The world is watching as the Catholic Church embarks on a new era with its 266th leader, Pope Francis. Much is being written about this man as he steps onto the world stage. Stories detail how he has lived his faith as a servant of the poor. Others examine his traditional views on contemporary debates, including the role of women in the church and equality for men and women who are gay, lesbian, bi-sexual and transgender. Some articles assess the importance of the church having leadership from the Global South, focus on his conduct during the Argentine "Dirty War," and even describe why he assumed the name Francis, in recognition of the saint known for his dedication to the poor, to peace and to all living things.
In setting his agenda, the new pope has already talked about peace, optimism and the poor. This is a powerful vision, but the specifics of this agenda will only emerge over time. When we look back on the tenure of this new pope, I hope we will see that this vision included being a powerful global advocate and a voice for ending religious prejudice, hatred and violence.
The global community is ripe for such a movement. And much of the former Cardinal Bergoglio's history and trajectory suggest that he could become that voice.
As Cardinal of Buenos Aires, the new pope was known for his relations with other religious groups. After the 1994 bombing of the Argentine Israelite Mutual Association building, which killed 85 people, Bergoglio was the first public personality to sign a petition condemning the attack and calling for justice. Indeed, his ties to the Jewish community go deeper. The Jewish Telegraphic Agency reports that he has distributed aid to the poor as a part of a joint program called "Tzedaka" and wrote that a Buenos Aires rabbi is "one of my teachers."Across other traditions, he is likewise recognized for having a staunch conviction that violence and hate against any person of any faith is a threat to all people of every faith. It thus makes sense that Bergoglio's ascension was widely praised. Just a few headlines make the point.
- Buenos Aires Muslim leaders praise Pope Francis for his proven record to being a friend to the Muslim community. (Pope Francis 'a friend of the Islamic community', Buenos Aires Herald)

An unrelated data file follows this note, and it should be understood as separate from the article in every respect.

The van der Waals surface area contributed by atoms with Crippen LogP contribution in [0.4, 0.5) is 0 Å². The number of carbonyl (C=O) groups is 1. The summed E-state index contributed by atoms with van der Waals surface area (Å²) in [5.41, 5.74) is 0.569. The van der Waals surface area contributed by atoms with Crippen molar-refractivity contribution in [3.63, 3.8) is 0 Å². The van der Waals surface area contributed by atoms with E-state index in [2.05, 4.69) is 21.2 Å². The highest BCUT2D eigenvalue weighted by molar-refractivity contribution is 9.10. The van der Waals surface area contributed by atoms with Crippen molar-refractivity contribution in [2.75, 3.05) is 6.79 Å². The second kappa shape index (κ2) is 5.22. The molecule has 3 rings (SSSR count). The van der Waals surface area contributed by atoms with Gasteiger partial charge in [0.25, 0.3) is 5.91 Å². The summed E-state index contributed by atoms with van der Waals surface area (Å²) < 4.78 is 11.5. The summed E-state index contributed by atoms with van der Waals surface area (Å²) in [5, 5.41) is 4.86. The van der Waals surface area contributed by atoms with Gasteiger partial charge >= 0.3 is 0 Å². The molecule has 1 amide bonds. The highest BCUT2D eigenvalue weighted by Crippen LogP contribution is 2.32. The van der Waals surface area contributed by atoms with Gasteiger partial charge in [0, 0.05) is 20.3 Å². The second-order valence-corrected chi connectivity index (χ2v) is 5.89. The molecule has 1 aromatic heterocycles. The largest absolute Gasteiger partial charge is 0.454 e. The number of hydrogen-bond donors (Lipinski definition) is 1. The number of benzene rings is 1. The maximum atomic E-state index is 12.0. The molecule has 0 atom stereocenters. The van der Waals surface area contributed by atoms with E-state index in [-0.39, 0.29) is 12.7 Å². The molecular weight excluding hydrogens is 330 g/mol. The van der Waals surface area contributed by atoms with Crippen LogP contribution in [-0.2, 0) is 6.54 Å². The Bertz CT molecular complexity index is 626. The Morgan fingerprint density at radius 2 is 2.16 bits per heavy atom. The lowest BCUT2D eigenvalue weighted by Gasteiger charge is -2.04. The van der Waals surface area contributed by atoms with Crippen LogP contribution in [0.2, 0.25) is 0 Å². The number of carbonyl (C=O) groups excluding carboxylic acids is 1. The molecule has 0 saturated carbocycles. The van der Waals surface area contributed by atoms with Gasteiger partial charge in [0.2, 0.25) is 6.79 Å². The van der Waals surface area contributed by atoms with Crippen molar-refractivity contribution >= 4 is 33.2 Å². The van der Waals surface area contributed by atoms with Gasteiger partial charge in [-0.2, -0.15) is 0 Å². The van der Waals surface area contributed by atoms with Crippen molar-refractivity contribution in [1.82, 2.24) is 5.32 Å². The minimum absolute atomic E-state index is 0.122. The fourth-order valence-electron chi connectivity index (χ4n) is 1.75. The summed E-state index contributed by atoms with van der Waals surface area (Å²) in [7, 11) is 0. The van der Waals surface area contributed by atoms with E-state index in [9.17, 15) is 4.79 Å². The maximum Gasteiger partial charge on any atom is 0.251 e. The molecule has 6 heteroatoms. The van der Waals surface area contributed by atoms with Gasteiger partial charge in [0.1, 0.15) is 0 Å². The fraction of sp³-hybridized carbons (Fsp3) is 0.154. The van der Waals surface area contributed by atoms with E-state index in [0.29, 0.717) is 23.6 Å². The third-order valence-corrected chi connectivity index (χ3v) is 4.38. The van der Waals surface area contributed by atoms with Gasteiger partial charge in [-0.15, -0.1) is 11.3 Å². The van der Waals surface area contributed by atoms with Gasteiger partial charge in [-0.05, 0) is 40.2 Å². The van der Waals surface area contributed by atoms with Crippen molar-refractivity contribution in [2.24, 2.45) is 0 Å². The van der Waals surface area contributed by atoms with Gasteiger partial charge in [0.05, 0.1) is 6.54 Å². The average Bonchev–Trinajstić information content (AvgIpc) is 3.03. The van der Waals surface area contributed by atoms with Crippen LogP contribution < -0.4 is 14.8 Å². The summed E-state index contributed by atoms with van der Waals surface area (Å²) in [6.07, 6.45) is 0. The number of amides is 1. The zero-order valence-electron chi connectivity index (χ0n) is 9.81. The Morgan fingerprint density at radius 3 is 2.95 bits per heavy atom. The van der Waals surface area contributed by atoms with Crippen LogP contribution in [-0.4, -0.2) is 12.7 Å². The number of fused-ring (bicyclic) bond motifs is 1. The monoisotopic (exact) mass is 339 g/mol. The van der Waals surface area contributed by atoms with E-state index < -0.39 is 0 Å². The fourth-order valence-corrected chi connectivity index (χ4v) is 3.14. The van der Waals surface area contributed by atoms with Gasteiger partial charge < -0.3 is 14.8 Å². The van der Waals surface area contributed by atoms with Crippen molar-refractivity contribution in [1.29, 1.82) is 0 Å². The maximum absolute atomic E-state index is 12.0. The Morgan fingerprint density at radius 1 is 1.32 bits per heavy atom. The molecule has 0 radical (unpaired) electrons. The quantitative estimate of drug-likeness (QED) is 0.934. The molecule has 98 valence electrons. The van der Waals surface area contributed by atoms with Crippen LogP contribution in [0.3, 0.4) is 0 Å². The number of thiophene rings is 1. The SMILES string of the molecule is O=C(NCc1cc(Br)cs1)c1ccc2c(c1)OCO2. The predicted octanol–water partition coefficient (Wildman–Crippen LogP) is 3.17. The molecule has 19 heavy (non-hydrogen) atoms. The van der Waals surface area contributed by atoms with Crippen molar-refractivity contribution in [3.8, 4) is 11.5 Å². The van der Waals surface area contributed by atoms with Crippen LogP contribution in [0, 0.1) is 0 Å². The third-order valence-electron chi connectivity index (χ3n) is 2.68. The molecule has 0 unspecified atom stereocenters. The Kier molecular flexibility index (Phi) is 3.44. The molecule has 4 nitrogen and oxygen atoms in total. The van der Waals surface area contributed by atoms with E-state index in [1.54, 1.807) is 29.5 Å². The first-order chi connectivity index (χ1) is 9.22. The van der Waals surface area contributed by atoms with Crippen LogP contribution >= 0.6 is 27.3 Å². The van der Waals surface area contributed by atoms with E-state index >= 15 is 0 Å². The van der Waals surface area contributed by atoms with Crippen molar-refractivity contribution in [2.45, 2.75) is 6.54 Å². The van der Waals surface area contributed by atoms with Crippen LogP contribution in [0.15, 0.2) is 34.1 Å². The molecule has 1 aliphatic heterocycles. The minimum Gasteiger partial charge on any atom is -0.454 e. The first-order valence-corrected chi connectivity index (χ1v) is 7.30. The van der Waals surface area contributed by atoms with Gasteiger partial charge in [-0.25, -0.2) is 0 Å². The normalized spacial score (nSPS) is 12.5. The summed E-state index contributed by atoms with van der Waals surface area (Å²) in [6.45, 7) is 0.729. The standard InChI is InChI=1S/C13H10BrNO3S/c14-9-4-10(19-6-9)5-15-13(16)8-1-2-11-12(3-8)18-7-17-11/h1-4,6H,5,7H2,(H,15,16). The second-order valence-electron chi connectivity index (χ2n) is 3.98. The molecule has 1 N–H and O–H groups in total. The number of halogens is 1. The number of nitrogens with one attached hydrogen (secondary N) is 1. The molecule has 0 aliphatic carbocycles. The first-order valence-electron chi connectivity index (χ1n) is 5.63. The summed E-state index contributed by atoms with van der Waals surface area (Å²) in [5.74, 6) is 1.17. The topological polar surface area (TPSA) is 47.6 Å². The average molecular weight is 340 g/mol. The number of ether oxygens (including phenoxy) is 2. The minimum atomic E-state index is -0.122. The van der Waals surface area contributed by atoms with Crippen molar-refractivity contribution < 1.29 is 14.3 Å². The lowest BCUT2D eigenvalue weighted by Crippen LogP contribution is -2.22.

- The Argentinian Jewish community praises Pope Francis for his helping the poor. (New pope said to have good ties with Argentinian Jews, Haaretz)
- International evangelist Luis Palau considers Jorge Bergoglio a personal friend, knows him for "building bridges and showing respect." (Why it matters that Pope Francis drinks mate with Evangelicals, Christianity Today)
- Just weeks ago, in February, a Jewish cemetery near Wroclaw, Poland, and a Holocaust memorial site outside Kazan, Russia, were defaced in anti-Semitic attacks. Unknown perpetrators spray-painted anti-Semitic slogans on a cemetery in Kalisz, and vandals in Russia smashed a memorial and a menorah inaugurated for the 2011 international festival of Jewish culture in Ulyanovsk.
- On Sept. 28, 2012, there was an arson attack at a Jewish boys' school in Stamford Hill, U.K. In July, a Jewish man was beaten by four unknown perpetrators in the same Jewish Orthodox neighborhood.
- On April 8, 2012, unknown assailants beat a 25-year-old Jewish man in Kyiv, Ukraine. The victim was wearing a kippah after attending a Pesach celebration at the Brodsky synagogue earlier that evening. He was hospitalized and remained in critical condition for several days.
On Oct. 13, 2012, a pig's head was found outside a British mosque. Last December in New York City, a Hindu man was murdered after an apparently mentally disturbed woman "pushed a Muslim off the train tracks because I hate Hindus and Muslims ever since 2001 when they put down the twin towers I've been beating them up."
Elsewhere, Christians are being targeted and living in fear, including many Copts in Egypt and Catholics and Protestants in Nigeria. Sikhs have been slaughtered in the United States, Bahai's murdered in Iran, and Hindus killed in Pakistan.
There is reason to hope that Pope Francis will be the new voice, the new world leader who uses the power of his public pulpit to recognize the urgency of addressing religious hatred and who finds a path to help combat it.
In addition to his own past actions in building relations of respect across communities, it is noteworthy that he selected a namesake known not only for his love of animals, the environment and the poor, but also for his unusual relationship with Islam.
St. Francis lived during the Crusades, and it is known that he went to Egypt hoping to convert the Sultan from Islam to Catholicism. Accounts vary from here, but it is widely believed that St. Francis developed a deep respect for Islam after meeting the Sultan. He abandoned his efforts of Christian conversion and, instead, began urging the Crusaders to abandon their war and show respect for their Muslim brothers and their beliefs.
At this critical juncture, when religious minorities in more and more places around the globe are being repressed and oppressed, Pope Francis brings both personal experience and a namesake that suggests that he is ready to lead his community and the world in acknowledging a fundamental truth. People, good people, all over the world, have many ways of believing. And being different is normal, not an aberration.
I encourage him to seize this moment.
Imagine what could happen if Pope Francis truly follows in the footsteps of his namesake. Imagine a more peaceful world that respects religious difference. I believe it can happen. And I hope that, one day, respecting religious (and non-religious) differences will be what we remember, when we think of the legacy of Pope Francis.